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Toronto Mayor Rob Ford speaks to the media at Nathan Philips Square in Toronto on Jan. 20, 2012.) (Peter Power/The Globe and Mail/Peter Power/The Globe and Mail)
Toronto Mayor Rob Ford speaks to the media at Nathan Philips Square in Toronto on Jan. 20, 2012.) (Peter Power/The Globe and Mail/Peter Power/The Globe and Mail)

Marcus Gee

Transit woes reveal the limits of mayoral power Add to ...

In theory, the mayor of Toronto has plenty of power. He is elected citywide and he is elected directly by the voters. That should give him a broad mandate to implement his program.

In practice, he is only one voice among 45 on city council. In the words of Denise Bellamy, the judge who wrote a 2005 report into the Toronto computer-leasing scandal, “Council is the source/primary locus of almost all authority with relatively few exceptions, including all legislative authority.” By contrast, “The statutory authority of the mayor ... is actually quite limited.”

Mayor Rob Ford is now confronting this reality. He is mayor of all the city, but he is not all powerful. In a municipal system with no political parties, he can’t simply command his ruling party to vote his program into law. To get his way, he has to go back into the arena again and again, and win each time.

That means employing all his powers of persuasion. A mayor is not the city’s commander; he is its Persuader in Chief. Yet so far Mr. Ford has displayed few of these powers.

Consider the pickle he is in over transit. On his first day in office, Dec. 1, 2010, he killed the Transit City plan, ending a multibillion-dollar project, years in the making, that had been negotiated and funded and was even at the preliminary stages of construction. He never took that decision to city council. Four months later, he struck a deal with the provincial government to start a whole new transit project, again without council’s approval.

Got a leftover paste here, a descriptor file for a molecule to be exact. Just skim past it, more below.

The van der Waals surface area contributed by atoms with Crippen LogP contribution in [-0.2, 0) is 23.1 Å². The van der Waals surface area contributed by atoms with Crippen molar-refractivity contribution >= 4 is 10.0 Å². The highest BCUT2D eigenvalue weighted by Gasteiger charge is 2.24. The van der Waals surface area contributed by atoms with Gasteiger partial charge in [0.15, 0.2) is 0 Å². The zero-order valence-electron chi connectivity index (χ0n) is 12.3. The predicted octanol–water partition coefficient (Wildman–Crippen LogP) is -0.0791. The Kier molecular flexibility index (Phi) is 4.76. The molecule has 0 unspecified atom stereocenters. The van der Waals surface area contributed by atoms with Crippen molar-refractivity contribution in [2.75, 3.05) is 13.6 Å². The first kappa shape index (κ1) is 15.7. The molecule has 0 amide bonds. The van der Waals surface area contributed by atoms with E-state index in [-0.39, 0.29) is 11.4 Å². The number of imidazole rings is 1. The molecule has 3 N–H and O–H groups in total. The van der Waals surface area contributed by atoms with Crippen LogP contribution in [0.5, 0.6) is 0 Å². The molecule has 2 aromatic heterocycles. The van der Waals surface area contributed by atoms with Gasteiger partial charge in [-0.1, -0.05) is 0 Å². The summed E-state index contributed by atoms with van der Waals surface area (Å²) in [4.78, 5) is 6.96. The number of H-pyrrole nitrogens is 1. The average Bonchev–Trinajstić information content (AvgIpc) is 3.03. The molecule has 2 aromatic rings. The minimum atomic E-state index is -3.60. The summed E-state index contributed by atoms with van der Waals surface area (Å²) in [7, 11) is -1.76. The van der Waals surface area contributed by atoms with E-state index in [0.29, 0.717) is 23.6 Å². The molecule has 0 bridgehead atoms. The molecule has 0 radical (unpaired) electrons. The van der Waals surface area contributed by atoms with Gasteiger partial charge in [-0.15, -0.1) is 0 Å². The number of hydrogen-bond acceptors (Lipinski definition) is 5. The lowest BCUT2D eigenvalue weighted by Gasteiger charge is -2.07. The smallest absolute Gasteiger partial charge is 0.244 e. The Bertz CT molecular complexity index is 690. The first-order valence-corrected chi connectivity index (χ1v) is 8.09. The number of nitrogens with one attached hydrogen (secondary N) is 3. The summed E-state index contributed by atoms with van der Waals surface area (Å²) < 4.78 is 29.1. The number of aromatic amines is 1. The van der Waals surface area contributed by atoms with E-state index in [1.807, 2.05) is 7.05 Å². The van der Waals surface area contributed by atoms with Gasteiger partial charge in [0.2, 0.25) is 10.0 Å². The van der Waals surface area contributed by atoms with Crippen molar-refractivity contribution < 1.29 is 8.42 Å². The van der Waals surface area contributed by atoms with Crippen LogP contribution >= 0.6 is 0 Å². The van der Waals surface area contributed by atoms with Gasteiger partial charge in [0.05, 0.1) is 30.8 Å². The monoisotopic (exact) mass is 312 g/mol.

That is now coming back to bite him. Councillors are challenging his authority and threatening to hold a vote in March overturning the new deal with Queen’s Park. They even have a legal opinion, which draws on Judge Bellamy’s report, that purports to show how far he strayed beyond his authority.

They make a convincing case. Toronto’s failure to expand its rapid-transit system is one of the biggest issues facing the city. Determining how best to use the $8-billion dedicated by Queen’s Park for transit expansion is arguably the most important decision in the four years of Mr. Ford’s mayoral term.

Of course council must have a say. The memorandum of understanding between city and province makes it clear that any final deal to proceed with a new transit plan is “subject to the approval of their respective governing bodies.” If councillors don’t get to vote on this issue, which will affect the transportation future of the city for decades to come, then what is the purpose of city council?

Mr. Ford could get out of this fix in two ways. One, he could accept the sensible proposal put forward by TTC chair Karen Stintz to modify the current transit plan and bring part of the proposed all-underground Eglinton-Scarborough Crosstown line onto the surface, saving something like $1.5-billion or $2-billion and putting some of the money toward his favourite project, a Sheppard subway extension. Two, he could try to make a convincing argument that keeping it all underground is worth the enormous cost because it would result in a superior transit solution.

Instead, he simply says, “I did what the taxpayers want. They want subways.” Or, “I was in Scarborough over the weekend. People came up to me and said they want subways. That’s it.” Or, “It’s all subways. It’s all about subways.” That was the extent of the argument he put forward when he met the media on Monday.

Of course people prefer subways. The question is whether it makes sense to use all of the money offered by the province on a buried light-rail line that goes underground where it doesn’t need to. To paraphrase Desi Arnaz, Mr. Ford has some persuading to do.

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